Book Review: Living in Space
Reviewed by: Ted Spitzmiller
Title: Living in Space
Editor: Sherry Bell
Publisher: Apogee Books
Date: May, 2009
Retail Price: $24.95
Hold on to your philosophical underpinnings and keep your dictionary close by as you venture off into Living in Space. This compilation of 21 short essays will tax your understanding of what it means to be human and will expand your socio-cultural horizons. Dr. Sherry Bell has brought together an amazing assemblage of techno-philosophers to probe the future of humanity as it moves into the realm of outer space.
Each dissertation is presented as a chapter that covers a broad swath of psychological, philosophical, cultural, physiological, political and economic topics—there is something for everybody. To be perfectly honest, some of these issues were outside of my scope of interest and I actually gave-up on two chapters before I completed them. Nevertheless, the wealth of ideas presented is stimulating. The first 15 segments are classified as ‘non-fiction,’ while the next four are short fictional forays into the future. These are followed by a conclusion for both the fiction and non-fiction.
Let me caution the reader: I found the first few chapters written far above the average reading level. The number of ponderous polysyllables made progress painful. The question must be asked “for whom is this book written?” My impression—for those of us who are space exploration enthusiasts who, with respect to this topic area, are interested in understanding some of the more philosophical foundations of long journeys into the cosmos. Unfortunately, some of the chapters are apparently written more to impress than to express. With some sentences more than 60 words long, it takes a real effort to understand what the author is trying to say. With those caveats, let us explore some of the content.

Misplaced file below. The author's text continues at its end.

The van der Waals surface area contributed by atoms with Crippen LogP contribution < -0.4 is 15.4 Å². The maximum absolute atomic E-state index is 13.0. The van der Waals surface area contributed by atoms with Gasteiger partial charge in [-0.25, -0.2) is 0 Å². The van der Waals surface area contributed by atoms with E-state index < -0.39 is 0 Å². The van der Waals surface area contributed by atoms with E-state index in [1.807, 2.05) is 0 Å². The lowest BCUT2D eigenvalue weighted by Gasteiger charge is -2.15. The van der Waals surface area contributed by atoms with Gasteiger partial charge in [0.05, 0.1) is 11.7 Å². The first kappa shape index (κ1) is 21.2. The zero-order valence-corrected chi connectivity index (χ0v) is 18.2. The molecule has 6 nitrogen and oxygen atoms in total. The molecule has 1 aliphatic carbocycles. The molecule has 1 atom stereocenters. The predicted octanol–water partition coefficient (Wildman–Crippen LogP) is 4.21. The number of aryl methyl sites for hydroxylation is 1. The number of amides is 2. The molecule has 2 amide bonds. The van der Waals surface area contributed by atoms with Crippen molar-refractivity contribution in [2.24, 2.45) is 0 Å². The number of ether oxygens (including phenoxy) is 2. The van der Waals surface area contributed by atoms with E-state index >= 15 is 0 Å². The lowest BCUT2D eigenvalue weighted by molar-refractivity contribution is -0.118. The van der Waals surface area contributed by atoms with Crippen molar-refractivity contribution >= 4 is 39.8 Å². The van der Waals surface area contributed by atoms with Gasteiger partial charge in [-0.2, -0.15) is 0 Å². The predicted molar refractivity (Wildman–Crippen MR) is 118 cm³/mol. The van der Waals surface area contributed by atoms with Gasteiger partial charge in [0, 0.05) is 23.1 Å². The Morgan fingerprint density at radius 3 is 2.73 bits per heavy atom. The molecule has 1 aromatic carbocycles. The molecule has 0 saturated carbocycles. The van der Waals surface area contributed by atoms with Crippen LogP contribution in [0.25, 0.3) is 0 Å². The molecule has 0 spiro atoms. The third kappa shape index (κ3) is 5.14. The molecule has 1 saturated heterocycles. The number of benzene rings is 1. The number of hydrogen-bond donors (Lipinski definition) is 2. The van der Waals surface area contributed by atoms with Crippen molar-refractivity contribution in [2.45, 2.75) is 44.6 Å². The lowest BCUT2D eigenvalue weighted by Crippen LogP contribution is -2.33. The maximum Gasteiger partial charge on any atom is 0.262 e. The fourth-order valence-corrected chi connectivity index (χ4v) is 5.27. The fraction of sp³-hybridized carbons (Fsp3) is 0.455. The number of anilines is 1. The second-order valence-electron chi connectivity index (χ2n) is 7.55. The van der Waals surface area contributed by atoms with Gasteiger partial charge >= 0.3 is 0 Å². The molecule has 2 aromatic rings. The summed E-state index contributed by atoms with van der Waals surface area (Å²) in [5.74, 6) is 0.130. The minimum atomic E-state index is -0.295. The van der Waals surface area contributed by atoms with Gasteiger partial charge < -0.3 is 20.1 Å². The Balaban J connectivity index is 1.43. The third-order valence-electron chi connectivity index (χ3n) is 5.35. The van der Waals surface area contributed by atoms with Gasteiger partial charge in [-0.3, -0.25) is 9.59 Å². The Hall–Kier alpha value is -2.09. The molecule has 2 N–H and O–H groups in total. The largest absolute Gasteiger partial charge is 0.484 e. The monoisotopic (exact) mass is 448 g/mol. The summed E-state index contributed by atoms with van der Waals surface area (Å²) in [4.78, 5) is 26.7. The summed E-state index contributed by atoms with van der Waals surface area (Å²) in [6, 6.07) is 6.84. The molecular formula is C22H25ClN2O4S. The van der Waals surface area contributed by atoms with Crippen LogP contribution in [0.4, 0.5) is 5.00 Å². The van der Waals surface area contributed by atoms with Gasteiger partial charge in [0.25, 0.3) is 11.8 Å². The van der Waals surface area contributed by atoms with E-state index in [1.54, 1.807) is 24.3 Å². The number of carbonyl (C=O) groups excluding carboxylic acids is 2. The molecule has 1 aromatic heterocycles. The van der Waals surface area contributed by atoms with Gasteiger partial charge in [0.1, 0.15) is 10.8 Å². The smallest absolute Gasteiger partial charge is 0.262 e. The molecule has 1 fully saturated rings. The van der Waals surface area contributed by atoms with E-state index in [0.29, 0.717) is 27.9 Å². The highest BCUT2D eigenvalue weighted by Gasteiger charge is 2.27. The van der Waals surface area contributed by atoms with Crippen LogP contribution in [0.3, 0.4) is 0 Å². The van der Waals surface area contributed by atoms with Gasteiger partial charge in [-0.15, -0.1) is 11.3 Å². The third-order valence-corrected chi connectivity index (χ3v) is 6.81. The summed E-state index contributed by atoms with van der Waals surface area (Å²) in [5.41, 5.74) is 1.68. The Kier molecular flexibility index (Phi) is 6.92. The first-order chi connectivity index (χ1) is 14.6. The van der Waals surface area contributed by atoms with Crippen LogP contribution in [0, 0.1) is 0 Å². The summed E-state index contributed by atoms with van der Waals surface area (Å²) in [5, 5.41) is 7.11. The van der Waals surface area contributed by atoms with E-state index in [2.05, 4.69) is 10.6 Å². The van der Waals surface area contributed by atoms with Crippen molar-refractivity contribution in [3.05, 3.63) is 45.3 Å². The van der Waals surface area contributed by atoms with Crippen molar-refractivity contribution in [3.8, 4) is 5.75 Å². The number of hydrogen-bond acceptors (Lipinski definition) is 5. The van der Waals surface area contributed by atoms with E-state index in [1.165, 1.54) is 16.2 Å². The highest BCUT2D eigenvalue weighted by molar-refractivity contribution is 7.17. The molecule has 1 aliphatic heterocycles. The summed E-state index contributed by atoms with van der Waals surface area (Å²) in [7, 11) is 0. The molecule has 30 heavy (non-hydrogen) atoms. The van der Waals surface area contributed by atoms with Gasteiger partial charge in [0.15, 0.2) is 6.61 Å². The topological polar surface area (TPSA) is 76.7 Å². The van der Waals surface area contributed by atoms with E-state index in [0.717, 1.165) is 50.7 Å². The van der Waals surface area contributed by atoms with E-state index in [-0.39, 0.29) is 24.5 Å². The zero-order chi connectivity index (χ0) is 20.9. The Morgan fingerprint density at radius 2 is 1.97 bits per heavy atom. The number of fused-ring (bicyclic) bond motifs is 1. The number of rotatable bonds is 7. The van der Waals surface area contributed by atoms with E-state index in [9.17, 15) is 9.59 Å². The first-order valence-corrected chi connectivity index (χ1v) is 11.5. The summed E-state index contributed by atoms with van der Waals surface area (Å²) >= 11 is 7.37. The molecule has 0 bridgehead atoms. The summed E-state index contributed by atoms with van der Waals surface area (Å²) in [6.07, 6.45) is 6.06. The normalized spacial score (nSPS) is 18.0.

The thought of physically ‘leaving’ Earth and the change in the psychological perspective are examined in some detail. These impressions were first observed by the Apollo 8 astronauts as they looked back on our small blue ball receding into the vast blackness of space. However, the scope of the Apollo 8 flight was well defined, with the Moon being a mere 240,000 miles and 3 days away. Space adventurers, who will embark on journeys to the planets or beyond the solar system, are bound to experience the full gamut of emotions. While this is what I expected from the title of the book, there is more.
Chapter 3, “Overview Governance,” discusses administration models for space habitations (to include planetary bases). Statements are made that essentially propose that governing in space cannot be as it is on Earth—that the needs and environment demand a different approach. An attempt is made to assess ‘why’ we are projecting the human species into space. I found this chapter to be one of the most interesting.
Other chapters addressed overcoming the various physiological conditions that we currently understand as debilitating (weightlessness and radiation for example) and the possibilities of genetic engineering and cyber-hybrids. I was surprised that no chapter discussed the elements of a fully self-contained life support system, although periodic reference was made.